Schering Preis 1999
Dr. Stephan G. Zech
Max-Volmer-Institut für Biophysikalische Chemie und Biochemie, Technische Universität Berlin
Pulsed and transient electron paramagnetic resonance spectroscopy on light induced radical pairs in photosynthetic reaction centers
Through the process of photosynthesis, plants convert the energy of sunlight into chemically usable forms. Thereby, carbohydrates are produced as source for food of all higher organisms and oxygen is released into the atmosphere. Furthermore, the biomass produced by photosynthesis forms the basis for fossil fuels like coal, mineral oil and natural gas.
For the primary processes of photosynthesis nature uses large proteins embedded into a cell membrane. The structure of these proteins is not known yet in detail. Through the energy of sunlight, a so-called electron transfer occurs within these proteins. That means, an electron is advanced over different molecules from one side of the photosynthetic membrane to the other, forming a electric potential across the membrane.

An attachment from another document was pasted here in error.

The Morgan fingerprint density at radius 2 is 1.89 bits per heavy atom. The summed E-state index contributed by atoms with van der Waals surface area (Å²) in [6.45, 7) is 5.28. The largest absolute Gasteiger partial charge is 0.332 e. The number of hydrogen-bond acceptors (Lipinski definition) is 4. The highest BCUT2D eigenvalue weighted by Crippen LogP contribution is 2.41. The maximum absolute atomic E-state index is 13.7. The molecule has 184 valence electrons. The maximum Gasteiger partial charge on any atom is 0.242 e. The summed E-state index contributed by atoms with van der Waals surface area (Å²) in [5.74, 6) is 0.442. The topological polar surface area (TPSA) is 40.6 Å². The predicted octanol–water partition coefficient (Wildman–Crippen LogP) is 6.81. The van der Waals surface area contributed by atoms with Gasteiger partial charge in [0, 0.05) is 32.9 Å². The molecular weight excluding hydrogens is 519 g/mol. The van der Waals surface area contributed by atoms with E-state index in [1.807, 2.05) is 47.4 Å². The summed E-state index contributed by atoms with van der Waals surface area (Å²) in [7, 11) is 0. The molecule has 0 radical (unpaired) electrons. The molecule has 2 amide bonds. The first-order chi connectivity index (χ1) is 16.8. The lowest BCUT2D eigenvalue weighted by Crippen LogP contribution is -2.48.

The goal of my work was it to determine the distance between some of the molecules involved. With the aid of a new technique based on pulsed Electron Spin Resonance, these distances could be measured very precisely. The results were important for a better understanding of the structure and function of these membrane proteins.